That's not to say there isn't some deep-seated reverence for the traditional ways, particularly visible in the teashops and temples of Kowloon and the low rise districts of Hong Kong Island as well. A big and thriving expat community adds to the mix with some shamelessly colonial era antics, partying like it's 1996, pre China handover. This is the ultimate work hard, play hard town, and when the debauchery gets a bit too much (trust me - it eventually will) there are 260-odd other islands, beautiful beaches and all, in the wider Hong Kong archipelago to explore by boat.
So what to do once you're there? Well, eat incredibly well, for a start. Nowhere does dim sum (dumplings, and a kind of Chinese tapas) like Hong Kong. With a supremely discerning audience to cater for, the street eats are universally delicious, but the top end restaurants are also predictably excellent.
Segueing seamlessly from foo, to get the full flavour of Hong Kong we recommend heading to Happy Valley racecourse, where of a Wednesday night 55,000 gambling obsessed locals take punts to the value of a small country's GDP.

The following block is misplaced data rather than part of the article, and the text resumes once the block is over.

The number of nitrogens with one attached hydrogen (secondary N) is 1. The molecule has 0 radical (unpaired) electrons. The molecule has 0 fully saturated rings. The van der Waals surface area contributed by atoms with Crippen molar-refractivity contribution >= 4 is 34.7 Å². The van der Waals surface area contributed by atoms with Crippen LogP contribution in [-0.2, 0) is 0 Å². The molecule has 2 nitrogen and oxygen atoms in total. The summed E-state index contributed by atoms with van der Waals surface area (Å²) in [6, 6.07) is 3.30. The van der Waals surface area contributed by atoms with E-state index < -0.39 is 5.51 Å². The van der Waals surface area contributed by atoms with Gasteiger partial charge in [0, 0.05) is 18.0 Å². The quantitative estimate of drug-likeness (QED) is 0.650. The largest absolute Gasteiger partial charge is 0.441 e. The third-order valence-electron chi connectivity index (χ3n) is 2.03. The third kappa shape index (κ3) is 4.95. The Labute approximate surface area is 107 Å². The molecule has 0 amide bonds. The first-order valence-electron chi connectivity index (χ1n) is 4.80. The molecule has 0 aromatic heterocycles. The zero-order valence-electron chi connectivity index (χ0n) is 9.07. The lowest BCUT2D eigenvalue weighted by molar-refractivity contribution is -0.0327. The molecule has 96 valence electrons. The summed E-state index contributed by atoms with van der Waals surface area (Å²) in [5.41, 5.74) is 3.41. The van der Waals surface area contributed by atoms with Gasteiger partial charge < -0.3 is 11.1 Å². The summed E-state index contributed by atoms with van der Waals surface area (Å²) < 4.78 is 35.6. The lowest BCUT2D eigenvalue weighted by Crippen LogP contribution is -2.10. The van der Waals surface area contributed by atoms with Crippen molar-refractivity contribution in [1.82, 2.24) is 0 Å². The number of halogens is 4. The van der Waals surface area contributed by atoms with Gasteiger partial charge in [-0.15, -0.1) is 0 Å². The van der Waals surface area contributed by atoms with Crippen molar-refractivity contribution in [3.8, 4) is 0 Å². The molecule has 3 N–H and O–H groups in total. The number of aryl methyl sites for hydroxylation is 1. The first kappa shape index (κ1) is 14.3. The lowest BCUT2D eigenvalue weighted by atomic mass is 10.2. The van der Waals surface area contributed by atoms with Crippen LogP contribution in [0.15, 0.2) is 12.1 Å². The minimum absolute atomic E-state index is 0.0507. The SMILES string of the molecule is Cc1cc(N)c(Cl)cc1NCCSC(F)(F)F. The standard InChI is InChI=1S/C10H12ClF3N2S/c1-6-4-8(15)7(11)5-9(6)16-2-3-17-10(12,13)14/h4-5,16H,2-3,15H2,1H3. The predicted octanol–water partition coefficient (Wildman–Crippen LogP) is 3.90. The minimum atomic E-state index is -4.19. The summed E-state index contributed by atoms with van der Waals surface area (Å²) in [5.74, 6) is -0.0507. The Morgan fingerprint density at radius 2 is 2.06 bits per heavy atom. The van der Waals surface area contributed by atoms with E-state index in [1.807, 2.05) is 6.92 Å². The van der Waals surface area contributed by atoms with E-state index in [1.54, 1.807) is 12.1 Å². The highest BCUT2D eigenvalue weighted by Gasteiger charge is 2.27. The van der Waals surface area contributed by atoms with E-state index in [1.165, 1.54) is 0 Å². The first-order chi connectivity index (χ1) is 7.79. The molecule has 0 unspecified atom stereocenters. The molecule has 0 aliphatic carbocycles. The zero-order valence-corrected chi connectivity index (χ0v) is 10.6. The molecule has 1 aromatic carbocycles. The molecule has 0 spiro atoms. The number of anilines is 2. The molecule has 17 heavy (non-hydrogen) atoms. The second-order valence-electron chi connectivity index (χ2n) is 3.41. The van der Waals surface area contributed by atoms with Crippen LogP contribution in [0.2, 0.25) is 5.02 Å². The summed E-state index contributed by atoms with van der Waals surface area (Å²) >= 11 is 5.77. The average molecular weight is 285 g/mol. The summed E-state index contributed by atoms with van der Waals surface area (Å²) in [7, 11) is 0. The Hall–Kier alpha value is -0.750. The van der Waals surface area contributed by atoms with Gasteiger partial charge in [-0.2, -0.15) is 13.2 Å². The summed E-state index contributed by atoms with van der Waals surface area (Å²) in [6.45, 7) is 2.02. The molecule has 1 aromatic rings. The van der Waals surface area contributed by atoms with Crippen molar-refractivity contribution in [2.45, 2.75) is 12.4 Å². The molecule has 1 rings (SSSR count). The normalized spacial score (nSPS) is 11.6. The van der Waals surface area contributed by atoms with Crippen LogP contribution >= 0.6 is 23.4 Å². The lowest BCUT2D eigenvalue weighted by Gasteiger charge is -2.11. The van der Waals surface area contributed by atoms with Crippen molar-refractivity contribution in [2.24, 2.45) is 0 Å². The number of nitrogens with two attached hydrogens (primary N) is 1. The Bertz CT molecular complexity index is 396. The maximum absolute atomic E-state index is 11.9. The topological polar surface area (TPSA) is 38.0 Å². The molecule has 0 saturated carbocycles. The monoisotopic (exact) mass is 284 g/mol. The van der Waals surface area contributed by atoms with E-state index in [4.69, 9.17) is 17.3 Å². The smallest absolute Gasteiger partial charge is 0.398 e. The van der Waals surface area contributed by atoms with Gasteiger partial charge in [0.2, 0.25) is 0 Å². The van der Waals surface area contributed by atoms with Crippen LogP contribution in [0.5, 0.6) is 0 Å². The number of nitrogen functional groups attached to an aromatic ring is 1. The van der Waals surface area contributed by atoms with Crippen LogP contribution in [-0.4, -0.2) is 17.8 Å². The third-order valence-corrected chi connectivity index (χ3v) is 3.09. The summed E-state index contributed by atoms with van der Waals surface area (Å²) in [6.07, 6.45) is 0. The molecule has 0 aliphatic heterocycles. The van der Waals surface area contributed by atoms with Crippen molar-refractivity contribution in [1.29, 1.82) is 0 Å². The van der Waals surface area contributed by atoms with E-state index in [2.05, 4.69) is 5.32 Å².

A calmer affair is the evening light show when the skyline of Hong Kong and Kowloon goes all Tron as a vast laser and light show illuminates Victoria Harbour. It's best seen from the water, so get yourself invited on a boat for cocktails, or more prosaically, hop aboard a Star Ferry which stops mid journey between island and mainland for a few minutes to take in the show.
Finally, it's time to unleash your inner Saatchi and invest in the piping hot contemporary Oriental art market being driven by the excellent galleries in Hong Kong. If you're just looking, then there is also plenty of street art to discover in Central district's alleys and ladder streets, the steep step streets on the lower slopes of the Peak that dominates Hong Kong Island.